As the weekend approaches, so does the beginning of a new epoch in New York Knicks basketball - the Baron Davis era. Called everything from "The Modern Day Messiah" to a "fat, injury prone knucklehead", Baron has been a polarizing figure from his days at UCLA not because of what he's done so much as what he's considered capable of. A superb athlete with a gift for getting into the lane and 5 Dollar Boxes from Taco Bell, Boom Dizzle has drawn both the awe and ire of fans everywhere he's been - and he's been to quite a few places.
It's popular to trade Baron Davis; his reputation for enthusiastic starts and disdain for conditioning has made him the consummate trade bait, a player capable of generating unparalleled excitement around a basketball team when it's good. But he's also capable of drawing criticism when his team plays poorly, and just as he feeds off the energy of an enthusiastic crowd, he feeds off the unsold hot dogs and fries when attendance falls and interest wanes.
However, the truth is that Baron Davis simply doesn't love basketball, and that's meant in the most complimentary way possible. The game has been a means to numerous ends for him, ranging from sponsoring the Nike of the East to charity to his own clothing line. This is perfectly captured by his personal website, Baron Davis' Boomiverse, on which only a single link is related to his basketball career. In today's media saturated environment, we often expect athletes to love what they do; they play a children's game and earn a man's wage, traveling to exotic locals such as Cleveland and inspiring generations of children with their heroics to do what they love. But perhaps Baron Davis is a different kind of hero, a hero for not embracing the mainstream. His charitable work is admirable, and he has used his platform as an athlete to both spread awareness about important issues and do what he does love: fashion, creation, interaction with fans. So what if he isn't around for extra wind sprints?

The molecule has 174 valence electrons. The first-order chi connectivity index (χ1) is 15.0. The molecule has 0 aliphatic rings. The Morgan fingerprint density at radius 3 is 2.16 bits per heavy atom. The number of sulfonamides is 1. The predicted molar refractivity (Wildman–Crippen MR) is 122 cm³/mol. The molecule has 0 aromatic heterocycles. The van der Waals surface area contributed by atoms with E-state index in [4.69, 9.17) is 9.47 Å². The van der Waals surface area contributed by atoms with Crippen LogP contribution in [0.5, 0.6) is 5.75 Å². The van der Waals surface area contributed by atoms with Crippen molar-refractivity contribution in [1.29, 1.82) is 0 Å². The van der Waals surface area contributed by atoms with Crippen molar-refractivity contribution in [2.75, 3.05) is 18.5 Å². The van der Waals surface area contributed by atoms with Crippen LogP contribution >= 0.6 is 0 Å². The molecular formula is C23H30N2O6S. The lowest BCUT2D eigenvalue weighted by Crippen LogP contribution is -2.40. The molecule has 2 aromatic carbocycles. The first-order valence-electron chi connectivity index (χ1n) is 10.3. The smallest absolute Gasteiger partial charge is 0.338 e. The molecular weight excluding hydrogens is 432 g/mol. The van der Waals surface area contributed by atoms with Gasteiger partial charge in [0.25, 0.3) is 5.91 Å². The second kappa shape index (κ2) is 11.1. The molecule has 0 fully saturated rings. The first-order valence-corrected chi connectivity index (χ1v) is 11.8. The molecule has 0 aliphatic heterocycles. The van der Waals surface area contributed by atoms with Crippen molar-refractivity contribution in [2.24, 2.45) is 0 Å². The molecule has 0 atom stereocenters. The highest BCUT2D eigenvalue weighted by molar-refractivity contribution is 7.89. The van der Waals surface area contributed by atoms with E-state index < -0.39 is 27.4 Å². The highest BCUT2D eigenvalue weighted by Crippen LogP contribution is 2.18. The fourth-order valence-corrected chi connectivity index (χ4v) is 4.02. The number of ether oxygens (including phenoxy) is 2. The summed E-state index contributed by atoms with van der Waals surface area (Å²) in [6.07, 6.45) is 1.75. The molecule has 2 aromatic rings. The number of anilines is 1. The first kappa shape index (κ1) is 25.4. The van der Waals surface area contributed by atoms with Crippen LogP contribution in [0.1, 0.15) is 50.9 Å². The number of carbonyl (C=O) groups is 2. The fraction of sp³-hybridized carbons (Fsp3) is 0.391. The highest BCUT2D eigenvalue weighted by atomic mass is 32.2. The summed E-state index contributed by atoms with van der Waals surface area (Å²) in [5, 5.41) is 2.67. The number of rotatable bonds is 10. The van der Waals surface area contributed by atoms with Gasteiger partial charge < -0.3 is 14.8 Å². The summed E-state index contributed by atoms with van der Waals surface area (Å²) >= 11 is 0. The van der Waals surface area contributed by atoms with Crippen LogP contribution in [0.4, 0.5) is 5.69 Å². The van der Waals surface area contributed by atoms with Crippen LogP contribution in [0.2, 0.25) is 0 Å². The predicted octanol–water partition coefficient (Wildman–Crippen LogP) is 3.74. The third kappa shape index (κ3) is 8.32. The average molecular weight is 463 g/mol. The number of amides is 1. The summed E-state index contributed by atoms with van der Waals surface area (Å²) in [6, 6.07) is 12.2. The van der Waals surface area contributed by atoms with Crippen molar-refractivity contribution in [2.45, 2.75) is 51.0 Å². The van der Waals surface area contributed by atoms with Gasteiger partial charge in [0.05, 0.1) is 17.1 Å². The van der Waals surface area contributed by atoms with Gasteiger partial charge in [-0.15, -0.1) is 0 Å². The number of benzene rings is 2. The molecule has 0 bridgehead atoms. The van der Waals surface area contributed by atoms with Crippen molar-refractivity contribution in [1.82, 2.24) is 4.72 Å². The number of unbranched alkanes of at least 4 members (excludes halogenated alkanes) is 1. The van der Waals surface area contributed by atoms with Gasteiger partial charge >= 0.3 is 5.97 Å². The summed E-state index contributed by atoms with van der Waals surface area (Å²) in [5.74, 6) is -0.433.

Baron is slated to make his Knicks debut any day now and with the team slumping his impact, positive or negative, will only be amplified. In the coming months many fans will rise with him to epic highs, and decry some epic lows. In all of this, I only urge fans to remember who Baron the person is, and that the same obsessive quality he lacks in basketball has allowed him to do good for others, and lead a happier, more fulfilling life. If that's not the boom dizzle, I don't know what is.
Joe Silvestro is a regular contributor to Sports Casual, check back every